Tsukimi “Looking at the Moon” The Japanese Custom of Moon-Viewing

In autumn, the Japanese have a customary holiday called Tsukimi. Simply translated to “looking at the moon” or “moon viewing,” it dates back over 1,000 years to the Heian Period (794 to 1185 AD). This takes place on the 15th day of the eighth lunar month. Today that date would be between September 13th and 21st.

Also known as the mid-autumn festival, it’s a historic and honored time of year. The whole celebration stems from the legend of the Rabbit on the Moon and how it came to live there.

This is a family holiday that focuses on children, music, poetry, and bountiful harvests.

The Rabbit on the Moon

According to eastern philosophy, particularly Buddhist belief, when you look up at a full moon, there’s a rabbit within it.

Many people from Western cultures may recognize this as the “Man in the Moon.” In Japan, there’s a legend about how this rabbit came to be and it has an intrinsic connection to Tsukimi.

The Man on the Moon

Disguised as a beggar, the Man on the Moon came down to earth and happened upon a Monkey, Fox, and Rabbit. He asked them something to eat.

Fox proceeded to bring fish from a stream whereas Monkey brought fruit from the trees. However, Rabbit could only offer grass.

So, knowing the Man on the Moon couldn’t consume just grass, Rabbit told him to build a fire. Once the fire was roaring and ready, Rabbit threw himself onto it to be consumed as food.

Touched and humbled by Rabbit’s generosity, the beggar shapeshifted back into the Man on the Moon, rescued the Rabbit off the fire.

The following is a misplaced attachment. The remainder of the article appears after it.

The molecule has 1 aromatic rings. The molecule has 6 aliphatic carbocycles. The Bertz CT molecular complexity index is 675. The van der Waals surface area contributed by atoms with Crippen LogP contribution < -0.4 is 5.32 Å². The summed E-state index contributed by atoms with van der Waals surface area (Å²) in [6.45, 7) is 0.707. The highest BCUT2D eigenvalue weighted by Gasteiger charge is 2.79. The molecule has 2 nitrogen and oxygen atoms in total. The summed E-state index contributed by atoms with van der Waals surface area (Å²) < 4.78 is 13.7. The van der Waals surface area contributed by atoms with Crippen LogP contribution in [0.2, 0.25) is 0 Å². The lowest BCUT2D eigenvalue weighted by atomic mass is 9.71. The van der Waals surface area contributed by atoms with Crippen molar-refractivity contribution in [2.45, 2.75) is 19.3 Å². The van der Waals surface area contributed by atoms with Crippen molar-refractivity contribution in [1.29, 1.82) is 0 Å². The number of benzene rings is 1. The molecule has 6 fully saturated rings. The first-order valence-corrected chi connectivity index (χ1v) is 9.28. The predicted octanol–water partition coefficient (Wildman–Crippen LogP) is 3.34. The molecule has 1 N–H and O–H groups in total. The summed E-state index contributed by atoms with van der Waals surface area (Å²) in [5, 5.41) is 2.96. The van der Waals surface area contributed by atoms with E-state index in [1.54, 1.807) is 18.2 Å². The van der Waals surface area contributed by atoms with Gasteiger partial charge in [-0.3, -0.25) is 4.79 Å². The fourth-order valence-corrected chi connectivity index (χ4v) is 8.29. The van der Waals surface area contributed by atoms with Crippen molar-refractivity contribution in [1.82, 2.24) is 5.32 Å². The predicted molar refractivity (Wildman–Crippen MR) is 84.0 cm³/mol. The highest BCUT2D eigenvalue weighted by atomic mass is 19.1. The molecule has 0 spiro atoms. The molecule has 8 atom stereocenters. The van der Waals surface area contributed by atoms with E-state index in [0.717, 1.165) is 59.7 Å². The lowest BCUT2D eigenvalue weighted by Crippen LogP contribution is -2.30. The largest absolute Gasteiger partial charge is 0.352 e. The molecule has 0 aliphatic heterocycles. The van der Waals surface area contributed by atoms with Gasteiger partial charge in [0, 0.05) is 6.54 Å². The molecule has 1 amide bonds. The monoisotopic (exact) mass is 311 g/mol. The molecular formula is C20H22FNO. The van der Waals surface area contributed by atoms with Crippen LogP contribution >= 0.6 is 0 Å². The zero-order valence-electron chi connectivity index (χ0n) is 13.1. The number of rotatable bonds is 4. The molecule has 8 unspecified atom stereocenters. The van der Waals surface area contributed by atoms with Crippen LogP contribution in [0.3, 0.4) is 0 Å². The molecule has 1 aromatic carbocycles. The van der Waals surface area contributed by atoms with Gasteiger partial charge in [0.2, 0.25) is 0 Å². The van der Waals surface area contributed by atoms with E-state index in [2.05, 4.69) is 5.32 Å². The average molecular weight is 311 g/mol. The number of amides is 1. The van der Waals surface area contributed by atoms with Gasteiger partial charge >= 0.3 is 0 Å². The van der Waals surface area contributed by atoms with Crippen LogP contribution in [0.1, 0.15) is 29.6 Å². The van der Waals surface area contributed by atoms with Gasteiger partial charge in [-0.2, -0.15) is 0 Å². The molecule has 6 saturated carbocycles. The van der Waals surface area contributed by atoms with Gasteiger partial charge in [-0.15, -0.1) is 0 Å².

Taking Rabbit Back to the Moon

He and Rabbit traveled back to the moon and so, when you look up at the moon, you see a Rabbit. Some say he pounds a mochi (rice ball) on the moon.

This tale is a pure reflection of Buddhist values since the Buddha himself experienced such a gift from a rabbit while starving in Japan’s forest.

Korea and China have similar legends. But what makes this quintessentially Japanese is the concept of charity and generosity from the other animals in the story, Fox and Monkey.

Fox sculpture in Fushimi Inari-taisha shrine

Traditions and Practices during Tsukimi

Autumn moon-viewing holds a special place in Japanese culture. Also called Otsukimi (お月見), it used to be that people would show their utmost gratitude for a successful harvest and pray for similar success in the next year.

An Old Lunar Holiday

Because this is an ancient celebration, it takes from the old lunar calendar. So, the months and days are much different than what we use today.

Therefore, the full moon would always appear on the 15th night of each month, called Jūgoya.

Imported from China

The eighth month, called Chūshū, was best for viewing the moon and the Japanese created a festival around it, Jūgoya no Tsukimi or Otsukimi.

The Japanese also called it Chūshū no Meigetsu. This came to Japan’s nobility from China during the Tang Dynasty (618 to 907 AD).

Moon Viewing Parties

The Japanese developed moon-viewing parties with live music along with writing and reciting poetry. By the Edo Period (1603 to 1868 AD), this festival was already a popular event that involved offering fresh-harvested rice to their Shinto deities.

Indeed, there’s an impressive piece of art by Yōshū Chikanobu (1838–1912) depicting Emperor Go-Daigo (1288 and 1339 AD) enjoying himself at a moon-viewing party.